Being a Pink Lady

I saw her as soon as I got in the door. It had been a few years, but she looked pretty much the same as I remembered her, maybe a little thinner. I looked for signs of what my mother had told me, but saw nothing. She was the same old Elizabeth. Her mother smiled at us, and introduced us to their other dinner guests.

Her name isn’t really Elizabeth, but I have to change it. Even so, people might figure out who I’m talking about. That’s what happens when you grow up in a small town. But this is worth telling, I think, and it doesn’t reflect too badly on her. So she’s Elizabeth. I’ve known some girls whose real names were Elizabeth, but this isn’t about any of them. This is about a girl whose name isn’t really Elizabeth.

I remembered how worldly she and her older sister seemed when I met them. They talked about all kinds of things that I didn’t really know about, like the Oranges. Who knew there were towns called the Oranges? Their mother and my mother were friends, and we saw them every so often.

I remembered the summer after fifth grade, when my mom kept repeating, “Elizabeth had her outfit for the first day of class already picked out … on the last day of class!” At the time I didn’t expect to see that outfit on that day. I was still expecting to go back to my old school and see the same old kids that I had failed to get along with for the past five and a half years. But my mom suggested a change. Maybe I should walk the other way to the other bus stop, and go to the other school with the hippie kids. Maybe I’d get along better with them than with the country kids. She talked to the principal, and it was arranged. And there I was, on the first day of school, looking at Elizabeth in her carefully selected outfit.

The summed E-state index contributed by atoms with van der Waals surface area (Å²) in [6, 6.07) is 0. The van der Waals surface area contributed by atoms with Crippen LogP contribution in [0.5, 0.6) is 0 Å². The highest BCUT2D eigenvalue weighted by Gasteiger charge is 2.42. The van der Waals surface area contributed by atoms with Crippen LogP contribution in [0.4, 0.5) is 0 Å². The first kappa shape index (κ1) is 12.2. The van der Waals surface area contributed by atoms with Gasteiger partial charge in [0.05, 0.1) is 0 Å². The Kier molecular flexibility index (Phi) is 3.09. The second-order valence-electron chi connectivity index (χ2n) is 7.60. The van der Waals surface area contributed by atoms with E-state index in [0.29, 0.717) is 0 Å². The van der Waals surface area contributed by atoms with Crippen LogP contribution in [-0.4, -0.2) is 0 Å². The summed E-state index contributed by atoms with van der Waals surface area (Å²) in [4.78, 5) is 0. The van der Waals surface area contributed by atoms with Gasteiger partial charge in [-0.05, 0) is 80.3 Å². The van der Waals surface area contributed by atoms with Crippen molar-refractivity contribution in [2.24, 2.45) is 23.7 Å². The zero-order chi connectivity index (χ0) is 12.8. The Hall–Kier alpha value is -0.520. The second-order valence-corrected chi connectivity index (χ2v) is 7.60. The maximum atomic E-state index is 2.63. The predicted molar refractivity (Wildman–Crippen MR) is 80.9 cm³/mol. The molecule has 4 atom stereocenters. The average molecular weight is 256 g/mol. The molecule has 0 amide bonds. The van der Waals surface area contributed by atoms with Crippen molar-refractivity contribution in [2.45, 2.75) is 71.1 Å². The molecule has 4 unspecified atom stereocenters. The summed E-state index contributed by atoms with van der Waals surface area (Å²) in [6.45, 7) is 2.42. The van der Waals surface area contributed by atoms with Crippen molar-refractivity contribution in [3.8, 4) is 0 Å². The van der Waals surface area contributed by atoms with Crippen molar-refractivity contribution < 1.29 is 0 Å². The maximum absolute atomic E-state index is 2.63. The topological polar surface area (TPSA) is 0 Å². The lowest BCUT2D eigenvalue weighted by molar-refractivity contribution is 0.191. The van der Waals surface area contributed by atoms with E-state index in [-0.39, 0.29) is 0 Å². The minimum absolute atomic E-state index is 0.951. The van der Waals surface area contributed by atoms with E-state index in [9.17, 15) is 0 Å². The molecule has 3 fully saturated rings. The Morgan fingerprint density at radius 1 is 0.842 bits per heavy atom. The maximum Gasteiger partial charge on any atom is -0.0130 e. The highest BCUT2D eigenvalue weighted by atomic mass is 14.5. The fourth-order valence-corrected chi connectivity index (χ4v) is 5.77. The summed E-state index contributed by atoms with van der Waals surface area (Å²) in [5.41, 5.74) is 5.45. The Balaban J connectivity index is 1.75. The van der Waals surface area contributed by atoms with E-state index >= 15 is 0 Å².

Elizabeth was quite something for an eleven year old. So were a few other girls in the class. Everyone remarked on how wild they were, how daring, how … grown up. My mom didn’t like it. She thought their clothes were too sexual, too provocative. She said they wore things that would have been too sexual on a seventeen-year-old. And she was one to know: by her accounts she dressed provocatively when she was seventeen.

I have no memory of Elizabeth’s outfit that day. By my memory she was one of four girls in the class who attracted my attention that year. Sometimes they wore miniskirts, sometimes hot pants. Sometimes hot pants with stripes, or tights with stripes under miniskirts. They were dramatic; they sang songs from the musical Grease 2 and called themselves the Pink Ladies; Helga was particularly fond of the song “Reproduction,” and later she was a “Madonna wannabe.”

Years later I had a class with Penny Eckert and she talked about adolescent social development, and mentioned the kids who were still playing on the monkey bars when the other kids were starting to take on gender roles and play courtship games. I was one of those kids on the monkey bars. The monkey bars in that schoolyard were pretty good.

I was never particularly attracted to Elizabeth that year. She wasn’t unattractive, but I just wasn’t sexual yet. I don’t remember feeling real, physical sexual attraction for anyone until at least a year later. Instead I feared her. I was intimidated by her. But I did admire her, and wish that I could be more like her and Helga and their friends. They were brash and confident and sassy. They got lots of attention, and people wanted to hang out with them. I was brash and confident too, but I was geeky instead of sassy, and people complained about me and avoided me. It was hard to find friends to play with on the monkey bars.